Earlier this month in southern Minnesota, an elderly woman died as a result of injuries she sustained when she fell out of her wheelchair in a local nursing home. According to a report by one news source, the woman’s care plan included the use of footrests for her wheelchair. However, at the time of the accident, the footrests were not installed on the chair.
Evidently, the footrests were lying behind her bed, out of sight of the nursing home staff, and were not installed on the woman’s wheelchair. As she was being pushed to the dining area, the woman’s foot got caught under the chair, and she was thrown from the chair. As she fell off of the wheelchair, she struck her head on the floor, sustaining serious head and neck injuries. Specifically, she suffered a bleeding in the brain, a fractured vertebrae in the neck, and a dislocated and broken shoulder.
After the accident, the woman was admitted to Hospice care, and she passed away two days later. When asked about the oversight, the nursing assistant told the nursing home director one thing and fellow employees another. First, she told the director that the wheelchair footrests didn’t fit on the woman’s chair. However, later she told fellow employees that she forgot to install the footrests.
In response to the fatal accident, the nursing home took several measures to ensure that similar accidents would not happen in the future. First, they retrained the staff on the use of wheelchair footrests. Second, the nursing home administration installed footrests as needed and also installed bags on the back of all wheelchairs to hold footrests.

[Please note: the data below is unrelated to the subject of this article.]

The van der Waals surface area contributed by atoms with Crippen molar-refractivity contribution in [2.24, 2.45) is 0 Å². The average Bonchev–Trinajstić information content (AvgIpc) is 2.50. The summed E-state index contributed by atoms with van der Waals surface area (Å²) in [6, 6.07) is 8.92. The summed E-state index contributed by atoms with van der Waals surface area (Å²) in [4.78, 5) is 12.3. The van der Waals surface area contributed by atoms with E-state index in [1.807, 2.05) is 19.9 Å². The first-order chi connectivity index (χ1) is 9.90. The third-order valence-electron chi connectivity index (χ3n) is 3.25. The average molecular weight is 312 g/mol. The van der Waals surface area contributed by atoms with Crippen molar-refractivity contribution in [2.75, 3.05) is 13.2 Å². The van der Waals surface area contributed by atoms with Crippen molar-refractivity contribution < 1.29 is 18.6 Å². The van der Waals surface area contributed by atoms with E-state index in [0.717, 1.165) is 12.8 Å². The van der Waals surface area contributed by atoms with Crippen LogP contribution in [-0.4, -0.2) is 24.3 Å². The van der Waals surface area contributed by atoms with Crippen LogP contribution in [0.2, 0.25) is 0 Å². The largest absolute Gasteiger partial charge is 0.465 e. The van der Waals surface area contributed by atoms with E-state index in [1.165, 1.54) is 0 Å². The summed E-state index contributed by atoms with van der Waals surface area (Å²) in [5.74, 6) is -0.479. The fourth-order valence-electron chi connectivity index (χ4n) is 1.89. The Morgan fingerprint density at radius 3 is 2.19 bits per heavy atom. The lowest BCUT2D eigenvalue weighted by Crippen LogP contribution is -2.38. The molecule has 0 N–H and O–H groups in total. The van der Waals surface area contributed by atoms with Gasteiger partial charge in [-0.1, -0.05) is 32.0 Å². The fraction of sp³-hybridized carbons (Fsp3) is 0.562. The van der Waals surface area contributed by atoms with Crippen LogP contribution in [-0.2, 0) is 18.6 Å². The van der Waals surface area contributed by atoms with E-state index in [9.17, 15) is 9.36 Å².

Admissibility of After-the-Fact Remedial Measures at Trial
As mentioned above, the nursing home took measures after the accident to ensure that a similar accident would not occur in the future. This would seem to indicate the nursing home’s admission that it had provided inadequate training prior to the accident. Therefore, it would also seem to be good evidence to introduce at a trial attempting to establish its liability for negligence.
However, the laws of evidence prevent accident victims from making this type of argument at trial, in fear of discouraging would-be defendants from making much-needed changes to their products or procedures after an accident occurs. To learn more about the laws that permit nursing home residents to recover for the injuries they sustained as a result of negligence or abuse, contact a dedicated Maryland nursing home attorney.
Do You Have a Loved One in a Maryland Nursing Home?
If you have a loved one in a Maryland nursing home, and you believe that they may be being mistreated, neglected, or abused, your loved one may be entitled to monetary compensation based on the negligence of the nursing home facility. The dedicated attorneys at Lebowitz & Mzhen, LLC, have decades of experience litigating all kinds of Maryland personal injury cases, including nursing home negligence and nursing home abuse cases. To learn more about how to recover in nursing home cases, call 410-654-3600 to set up a free initial consultation with an attorney today.
See More Blog Posts:
Nursing Home Video Catches Employees Abusing Elderly Patients, Maryland Nursing Home Lawyer Blog, published December 5, 2014.
Elderly Woman Killed in Nursing Home Accident, Family Settles Suit, Maryland Nursing Home Lawyer Blog, published November 13, 2014.